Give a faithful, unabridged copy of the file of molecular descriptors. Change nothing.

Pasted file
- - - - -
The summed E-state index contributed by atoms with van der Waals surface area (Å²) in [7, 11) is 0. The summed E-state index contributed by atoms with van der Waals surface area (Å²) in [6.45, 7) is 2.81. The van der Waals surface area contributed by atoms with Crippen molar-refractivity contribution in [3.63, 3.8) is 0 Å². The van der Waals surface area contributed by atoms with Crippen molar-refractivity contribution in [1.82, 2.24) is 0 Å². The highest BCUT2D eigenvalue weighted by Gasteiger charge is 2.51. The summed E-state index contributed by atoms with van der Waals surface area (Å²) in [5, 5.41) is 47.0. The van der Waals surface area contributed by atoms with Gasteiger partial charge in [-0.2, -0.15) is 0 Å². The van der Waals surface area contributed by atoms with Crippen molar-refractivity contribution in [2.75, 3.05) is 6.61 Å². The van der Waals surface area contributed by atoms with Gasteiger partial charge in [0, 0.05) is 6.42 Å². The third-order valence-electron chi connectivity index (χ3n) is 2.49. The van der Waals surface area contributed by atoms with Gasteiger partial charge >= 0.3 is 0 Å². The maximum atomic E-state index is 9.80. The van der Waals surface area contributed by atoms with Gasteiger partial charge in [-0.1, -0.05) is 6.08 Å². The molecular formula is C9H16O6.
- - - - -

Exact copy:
The summed E-state index contributed by atoms with van der Waals surface area (Å²) in [7, 11) is 0. The summed E-state index contributed by atoms with van der Waals surface area (Å²) in [6.45, 7) is 2.81. The van der Waals surface area contributed by atoms with Crippen molar-refractivity contribution in [3.63, 3.8) is 0 Å². The van der Waals surface area contributed by atoms with Crippen molar-refractivity contribution in [1.82, 2.24) is 0 Å². The highest BCUT2D eigenvalue weighted by Gasteiger charge is 2.51. The summed E-state index contributed by atoms with van der Waals surface area (Å²) in [5, 5.41) is 47.0. The van der Waals surface area contributed by atoms with Gasteiger partial charge in [-0.2, -0.15) is 0 Å². The van der Waals surface area contributed by atoms with Crippen molar-refractivity contribution in [2.75, 3.05) is 6.61 Å². The van der Waals surface area contributed by atoms with Gasteiger partial charge in [0, 0.05) is 6.42 Å². The third-order valence-electron chi connectivity index (χ3n) is 2.49. The van der Waals surface area contributed by atoms with Gasteiger partial charge >= 0.3 is 0 Å². The maximum atomic E-state index is 9.80. The van der Waals surface area contributed by atoms with Gasteiger partial charge in [-0.1, -0.05) is 6.08 Å². The molecular formula is C9H16O6.